Organic fresh fruits and vegetables—contain concentrated amounts of glutathione, carotenoids, and vitamin C
Whole foods—contain large amounts of valuable nutrients
Low-fat yogurt Nuts
Garlic—a natural antibiotic against infections Herbal therapy
Licorice root—2 g daily or 2 to 4 ml extract two to three times daily or 150 to 225 mg gly-cyrrhizin, inhibits the reproduction of HIV in test tubes and is shown in human studies to be beneficial taken orally due to the constituent glycyrrhizin; improves immune system, monitor blood pressure if taken for long periods of time.
Curcumin—1 to 2 g, from turmeric, inhibits replication of HIV virus, may increase CD4 cell counts, an antioxidant with up to 300 times the activity of vitamin E.
Asian and Siberian ginseng—immune system boosters.
St. John's Wort—10 to 30 drops tincture, has antiviral properties; slows progression of mild HIV infection and reduces some symptoms.
Aloe vera—250 mg four times daily of aceman-nan, the constituent active against HIV in test tubes, or 2/4 cups juice, minimizes side effects of AZT.
Bitter melon—increases CD4 and T4 cell counts and blocks HIV infected macrophage and lymphocytes.12
Boxwood extract—990 mg daily, delays progress of infection due to CD4 cell count decline.13
Garlic—extract, reduces infections and relieves diarrhea.
Echinacea—stimulates production of white blood cells and antibodies, enhances immune system.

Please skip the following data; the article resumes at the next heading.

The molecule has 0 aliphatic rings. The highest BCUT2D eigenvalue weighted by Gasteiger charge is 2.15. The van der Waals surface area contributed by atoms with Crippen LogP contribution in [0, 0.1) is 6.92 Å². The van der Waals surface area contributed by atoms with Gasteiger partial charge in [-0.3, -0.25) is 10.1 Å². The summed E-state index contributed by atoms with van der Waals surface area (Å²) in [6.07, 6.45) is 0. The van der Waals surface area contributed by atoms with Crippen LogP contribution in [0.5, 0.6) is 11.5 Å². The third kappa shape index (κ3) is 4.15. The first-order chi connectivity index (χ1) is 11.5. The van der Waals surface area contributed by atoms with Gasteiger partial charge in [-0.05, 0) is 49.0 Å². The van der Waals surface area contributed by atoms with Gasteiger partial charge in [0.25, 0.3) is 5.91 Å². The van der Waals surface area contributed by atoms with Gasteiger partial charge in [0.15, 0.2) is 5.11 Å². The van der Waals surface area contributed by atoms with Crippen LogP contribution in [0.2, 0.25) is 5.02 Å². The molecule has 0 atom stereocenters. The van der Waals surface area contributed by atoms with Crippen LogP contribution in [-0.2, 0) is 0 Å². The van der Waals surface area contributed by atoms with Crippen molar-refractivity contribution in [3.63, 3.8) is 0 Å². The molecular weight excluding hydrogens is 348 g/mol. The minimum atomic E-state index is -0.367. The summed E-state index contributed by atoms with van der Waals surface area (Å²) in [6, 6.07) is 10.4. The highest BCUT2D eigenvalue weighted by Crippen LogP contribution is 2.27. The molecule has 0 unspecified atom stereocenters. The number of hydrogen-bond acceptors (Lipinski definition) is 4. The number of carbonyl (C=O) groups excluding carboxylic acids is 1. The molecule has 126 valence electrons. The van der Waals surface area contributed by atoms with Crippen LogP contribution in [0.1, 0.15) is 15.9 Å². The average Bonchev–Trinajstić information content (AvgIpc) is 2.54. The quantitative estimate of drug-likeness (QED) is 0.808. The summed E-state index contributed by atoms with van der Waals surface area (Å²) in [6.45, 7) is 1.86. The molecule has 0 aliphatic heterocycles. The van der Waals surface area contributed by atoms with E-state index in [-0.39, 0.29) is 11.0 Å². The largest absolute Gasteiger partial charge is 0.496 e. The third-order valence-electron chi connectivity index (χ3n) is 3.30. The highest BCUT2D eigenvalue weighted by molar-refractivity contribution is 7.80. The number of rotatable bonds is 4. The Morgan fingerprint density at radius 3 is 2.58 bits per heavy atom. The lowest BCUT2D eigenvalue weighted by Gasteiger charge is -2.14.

Remedies available to support immune system according to individual symptoms.
Tea tree oil, eucalyptus or thyme—massage that benefits the lymphatic system, and stimulates the immune system.
Bergamot, lavender, and ylang ylang—help depression and relieves stress.
Ashwagandha—enhances immune system.
Herbal combinations prescribed to reduce side effects and increase efficacy of conventional medicine.
Chinese Angelica—stimulates white blood cell and antibody formation, increases energy.
Acupuncture—increases white blood cells and T-cell production,14 alleviates symptoms such as skin reactions, diarrhea, fatigue, and sweating, and the side effects from chemotherapy and radiation treatments.
Massage—reduces stress, improves circulation, and promotes toxin removal from lymph glands.
Acupressure—for diarrhea and gastroenteritis through the stomach and spleen meridians.
Shiatsu—restores energy to internal organs.
Qigong and T'ai chi—unblocks the flow of qi.